Airlines make a ton of trash through food service and I find bringing my own sustenance is easy and far more agreeable than anything I could get from and airport cafe or on the plane. An airplane cabin is a pretty dehydrating environment, so I make sure to drink plenty of water the day before and the day of before going through security. I bring my stainless steel canteen and fill it at the water fountain on the other side of the checkpoint. Yesterday I packed my stainless steel lunchbox with a small meal made with ingredients from my garden—stir fried eggplant, fresh tomatoes, and basil. I also brought an apple… ‘tis the season after all. I brought a small bamboo utensil that I think I received as a stocking stuffer many years ago. It’s perfect for travel—practically weightless and compact. The meal was light and delicious and held me over until I reached my destination (Canada). My neighbor in the seat next to me expressed his jealously of my spread.

I sometimes get cold during flights so I like to bring a large scarf/wrap that I can use as a blanket rather than having to ask for plastic wrapped one from a crew member.

At the end of the day, the only piece of trash I made was my boarding pass, which feels good especially when I’m electing a mode of transportation that uses so much fuel.

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Eggplant

My eggplant off the vine. A recent conversation with my brother about the origins of the name “eggplant” led us to discover that it was the white cultivars like this one (and some yellowish varieties) that resemble goose or ostrich eggs that were first given the name. I enjoyed this one sliced into coins and pan fried. It was the best eggplant I’ve ever tasted. Seriously.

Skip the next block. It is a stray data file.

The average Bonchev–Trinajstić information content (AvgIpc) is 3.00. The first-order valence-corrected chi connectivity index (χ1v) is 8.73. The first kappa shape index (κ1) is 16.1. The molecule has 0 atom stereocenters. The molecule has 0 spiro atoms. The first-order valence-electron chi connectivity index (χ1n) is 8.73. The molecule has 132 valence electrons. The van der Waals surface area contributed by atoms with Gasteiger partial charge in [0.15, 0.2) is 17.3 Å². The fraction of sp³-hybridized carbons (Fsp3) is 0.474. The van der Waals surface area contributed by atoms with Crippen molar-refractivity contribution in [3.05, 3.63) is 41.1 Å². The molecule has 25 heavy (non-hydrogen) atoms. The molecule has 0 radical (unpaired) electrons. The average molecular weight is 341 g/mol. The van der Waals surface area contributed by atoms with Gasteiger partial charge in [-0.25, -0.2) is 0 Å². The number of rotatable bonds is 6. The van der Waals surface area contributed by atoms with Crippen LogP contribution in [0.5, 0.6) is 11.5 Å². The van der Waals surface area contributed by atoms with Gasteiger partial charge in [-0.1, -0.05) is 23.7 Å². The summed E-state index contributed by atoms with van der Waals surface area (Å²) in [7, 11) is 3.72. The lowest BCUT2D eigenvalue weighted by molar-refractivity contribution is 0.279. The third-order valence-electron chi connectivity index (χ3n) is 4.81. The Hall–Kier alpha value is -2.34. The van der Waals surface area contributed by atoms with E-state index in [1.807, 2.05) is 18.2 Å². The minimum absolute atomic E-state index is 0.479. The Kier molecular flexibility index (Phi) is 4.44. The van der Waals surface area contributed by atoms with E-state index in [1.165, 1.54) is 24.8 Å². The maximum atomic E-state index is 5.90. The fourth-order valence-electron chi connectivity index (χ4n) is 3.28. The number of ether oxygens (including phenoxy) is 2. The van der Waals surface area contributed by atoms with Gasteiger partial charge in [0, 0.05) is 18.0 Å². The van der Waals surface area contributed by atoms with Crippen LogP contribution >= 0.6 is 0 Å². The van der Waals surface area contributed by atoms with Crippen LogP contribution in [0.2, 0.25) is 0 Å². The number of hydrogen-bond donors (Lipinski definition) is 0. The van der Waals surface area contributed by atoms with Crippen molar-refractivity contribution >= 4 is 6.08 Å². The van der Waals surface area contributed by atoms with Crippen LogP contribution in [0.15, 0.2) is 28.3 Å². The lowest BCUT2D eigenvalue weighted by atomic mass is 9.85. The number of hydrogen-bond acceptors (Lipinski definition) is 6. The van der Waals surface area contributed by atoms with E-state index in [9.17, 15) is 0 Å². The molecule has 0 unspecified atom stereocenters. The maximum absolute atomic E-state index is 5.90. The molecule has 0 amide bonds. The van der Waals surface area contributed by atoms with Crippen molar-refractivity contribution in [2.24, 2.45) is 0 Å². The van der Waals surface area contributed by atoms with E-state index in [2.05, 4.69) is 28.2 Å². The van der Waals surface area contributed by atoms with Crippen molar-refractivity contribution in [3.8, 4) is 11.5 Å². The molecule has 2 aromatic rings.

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Homemade Hummus

Since stocking up on bulk tahini from the Belfast Co-op in Maine this summer, I’ve been enjoying making my own trash-free hummus. It’s so simple and freshly made hummus tastes much better than anything I’ve ever tasted out of a #5 plastic tub. I haven’t been able to find bulk tahini at my local food co-ops. I don’t own a food processor (though lately I’ve been fixing to get one) so I’m not equipped to whip up homemade tahini. To satisfy my hummus hankerings, I had been making my own “chickpea spread” (blended chickpeas, garlic, and olive oil) and occasionally purchasing an 8 or 16 oz order from East Side Pockets with my reusable stainless steel container. Making my own is more satisfying and having the tahini makes all the difference. If I do get a food processor or perhaps borrow one from a friend, I will try making my own tahini. For now I have plenty from the co-op, which should keep for several months in the fridge. Below is the basic hummus recipe I’ve been working from. As always, it’s flexible. I usually throw in some spices and fresh herbs too—like cayenne, red chile, and cilantro. And of course, all of the ingredients are acquired without any packaging.

2 cups cooked chickpeas (I buy mine dry in bulk, then rinse and soak them for 8 hours before cooking)

1/4 cup water (I reserve some of the water used to cook the chickpeas)

2 tablespoons tahini

3-5 tablespoons lemon juice

3 cloves garlic, crushed

2-3 tablespoons olive oil

1/2 teaspoon salt (optional)

After cooking the Chickpeas for about 40 minutes, I drain most of the water, reserving about 1/4 cup. Then I add the rest of the ingredients to the pot and blend with my immersion blender (love that thing) until smooth. Easy peasy.